Rituals of Signs and Transformations

Sa‘dallah Wannous

Illustration by Shuxian Lee


In the first volume of his memoirs, the freedom fighter Fakhri al-Barudi offers a brief account of how conflict erupted between the Mufti of Damascus and the Naqib al-Ashraf during the rule of Rashid Nashid Basha, and how the Mufti was able to overcome his personal conflict with the Naqib and lend him a supporting hand when the Naqib was set up by the chief of police and arrested while frolicking with his mistress.

This story is the nucleus from which I built the play. I drew most of its characters from this story, even though I disagree with al-Barudi's understanding and interpretation of its moral.

It may be necessary for me to state that both the setting of the play, which is Damascus, and its time, which is the second half of the nineteenth century, serve as the hypothetical time and place of the play. They are neither intended to render that environment nor address the social and historical realities of the nineteenth century.

The same can be said about the characters' ranks, since they are not intended for their own sake. Rather, they are relevant only to the extent to which they contribute to the cultural and psychological make-up of the characters.

The characters in this work are individuals who are torn by desires and inclinations and are burdened by the choices they must make. These characters will be profoundly misunderstood if they are perceived as simplistic symbols of the institutions they represent instead of individuals with complex psyches. The characters of this play are not symbols and do not represent functional institutions but are rather individuals with personal, unique forms of suffering.

It goes without saying that my intention in writing this work, whether I have succeeded or failed, was to raise questions and problems which, I believe, are current and ever recurrent.




(A private garden planted with fruit trees in the Ghuta region of Damascus. An apricot tree is full of white blossoms. Rugs are laid out on the ground and on top of them plush mattresses and small, colored pillows. 'ABD ALLAH HAMZA, the Naqib al-Ashraf, the Leader of the Notables, and WARDA, a prostitute, who is 'ABD ALLAH'S mistress, are shamelessly frolicking. Between them is a large plate with several kinds of maza and drinks on it. Further away, the servants, HARIM and BASMA, are busy grilling and preparing food. WARDA holds a lute and strikes its chords.)

WARDA (singing in a soft, seductive voice):
If it's my hair you yearn for
Then I'll not depart
I'll let you sleep on my belly
And teach you to love, light of my eye
If it's my breasts you yearn for
Then go fetch the lute and drum
I'll let you sleep in my arms
And teach you to love, light of my eye
If it's my body you yearn for
Then fetch me a fine-fitting dress
I'll let you sleep on my body
And teach you to love, light of my eye

'ABD ALLAH:  Oh, Lord, have mercy.

WARDA (answers with fake coquettishness and continues to strike the chords of the lute):  Oh, poor dear. My cheeks are the apples of Damascus.

'ABD ALLAH:  Mercy, Warda.

WARDA:  Oh, poor dear. My breasts are ivory and pomegranates.

'ABD ALLAH:  Quench my thirst and give me a kiss. (Raises a glass of 'araq to her.) Take a sip and let me drink it from your mouth.

WARDA:  First remove the barrier.

'ABD ALLAH:  Which barrier, my darling?

WARDA:  The barrier of your exalted rank. (Singing coquettishly.) Your waistcoat, sweet 'Abd.

'ABD ALLAH:  You want me to take off my waistcoat? Done. (Takes off his waistcoat.)

WARDA:  And your vest, sweet 'Abd.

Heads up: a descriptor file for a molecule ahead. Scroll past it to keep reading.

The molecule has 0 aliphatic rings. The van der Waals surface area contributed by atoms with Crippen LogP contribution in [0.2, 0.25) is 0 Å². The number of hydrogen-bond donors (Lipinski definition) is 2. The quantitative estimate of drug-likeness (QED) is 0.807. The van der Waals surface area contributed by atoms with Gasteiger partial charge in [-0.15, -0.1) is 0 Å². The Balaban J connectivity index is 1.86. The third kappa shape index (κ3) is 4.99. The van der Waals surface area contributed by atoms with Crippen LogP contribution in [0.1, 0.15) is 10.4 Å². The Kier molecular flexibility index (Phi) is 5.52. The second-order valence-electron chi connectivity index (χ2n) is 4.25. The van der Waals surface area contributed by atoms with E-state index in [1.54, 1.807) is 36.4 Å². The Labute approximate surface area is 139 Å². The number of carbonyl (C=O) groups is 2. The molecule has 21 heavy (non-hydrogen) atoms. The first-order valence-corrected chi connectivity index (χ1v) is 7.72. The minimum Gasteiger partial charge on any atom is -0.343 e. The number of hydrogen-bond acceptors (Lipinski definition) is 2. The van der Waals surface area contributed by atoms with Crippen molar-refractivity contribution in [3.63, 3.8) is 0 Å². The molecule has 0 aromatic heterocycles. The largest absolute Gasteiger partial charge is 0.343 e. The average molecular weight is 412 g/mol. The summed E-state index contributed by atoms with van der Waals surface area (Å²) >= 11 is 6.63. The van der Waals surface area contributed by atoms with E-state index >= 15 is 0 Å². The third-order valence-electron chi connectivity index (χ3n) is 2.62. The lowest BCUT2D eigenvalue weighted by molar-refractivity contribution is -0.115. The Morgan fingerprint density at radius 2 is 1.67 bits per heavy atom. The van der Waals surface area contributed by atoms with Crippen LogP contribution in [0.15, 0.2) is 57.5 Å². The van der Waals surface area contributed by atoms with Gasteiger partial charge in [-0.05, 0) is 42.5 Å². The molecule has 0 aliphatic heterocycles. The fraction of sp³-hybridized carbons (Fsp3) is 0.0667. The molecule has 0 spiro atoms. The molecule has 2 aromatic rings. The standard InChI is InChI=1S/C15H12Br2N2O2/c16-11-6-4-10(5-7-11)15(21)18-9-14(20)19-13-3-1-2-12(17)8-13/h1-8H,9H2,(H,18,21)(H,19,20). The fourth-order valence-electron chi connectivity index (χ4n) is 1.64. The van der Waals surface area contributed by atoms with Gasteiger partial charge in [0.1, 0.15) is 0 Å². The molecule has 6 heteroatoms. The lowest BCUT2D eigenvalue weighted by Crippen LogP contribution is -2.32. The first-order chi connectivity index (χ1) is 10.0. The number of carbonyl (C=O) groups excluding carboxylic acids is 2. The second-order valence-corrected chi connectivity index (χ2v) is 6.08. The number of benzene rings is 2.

'ABD ALLAH:  Here's the vest.

WARDA:  And your sash, sweet 'Abd.

'ABD ALLAH:  I'll untie the sash. May God never tie us to sorrow or worry!

WARDA:  Your gown, sweet 'Abd.

'ABD ALLAH:  Here is the gown. (Attempts, like a drunken man, to lift the gown over his head, but it becomes stuck.) Get me out of this cursed . . .

WARDA:  Prestige is suffocating, darling. (Laughs. The servants hide their laughter.) My goodness, it looks better inside out. (Approaches him and tickles his tummy. He rises, laughing hysterically.) What an abundant waist! (Tickles him.) What sweet-smelling armpits!

'ABD ALLAH (unable to catch his breath as he laughs and bends over):  No . . . no . . . you're killing me . . . I'm dying . . . please . . . I can't stand tickling . . . stop . . . stop. (WARDA helps him remove his garment, pulling it over his head. Then he breathes comfortably, his eyes tearing with laughter.) Damn you, I almost died. I can't stand being tickled. Now give me my due. (Places her in his lap and embraces her.)

WARDA (coquettishly slips away):  You already took what was duly yours and more.

'ABD ALLAH:   Don't deny water to a person who's thirsting.

WARDA:  Everything in due time.

'ABD ALLAH:  Fine. It's my time now. (Claps his hands, swinging and dancing.) Your panties, dear Warda.

WARDA:  The moon doesn't come out during the day.

'ABD ALLAH (takes a sip from his glass):  Today the stars and moon will come out at high noon.

WARDA:  Then give me a sip. (Fills her glass with 'araq and adds water to it. He raises it to her lips. She sips it seductively.) Where is the drum?

'ABD ALLAH (calling out to the servant):  Heat the drum and bring it to me. (WARDA picks up 'ABD ALLAH's sash from among the scattered clothes and begins to put it on.) Wait, I'll tie it for you myself. (Rises, staggering, and pats her on the buttocks.) Pillows of paradise. You might as well be dead if you haven't rested on pillows like these.

WARDA:  Where's your green turban?

'ABD ALLAH:  That's the insignia of my rank, Warda.

WARDA:  I'll put your insignia on my head and use it to embellish my dance.

'ABD ALLAH:  Put it wherever you'd like. Let me tell you something serious, Warda. 'Abd Allah never allows anyone to share with him the water that gives him life. If I ever find out that another man is touching these treasures . . .

WARDA:  What will my jealous man do if another man touches these treasures?

'ABD ALLAH:  What will I do? The skies will erupt with thunder and lightning. You can count on it, all hell will break loose.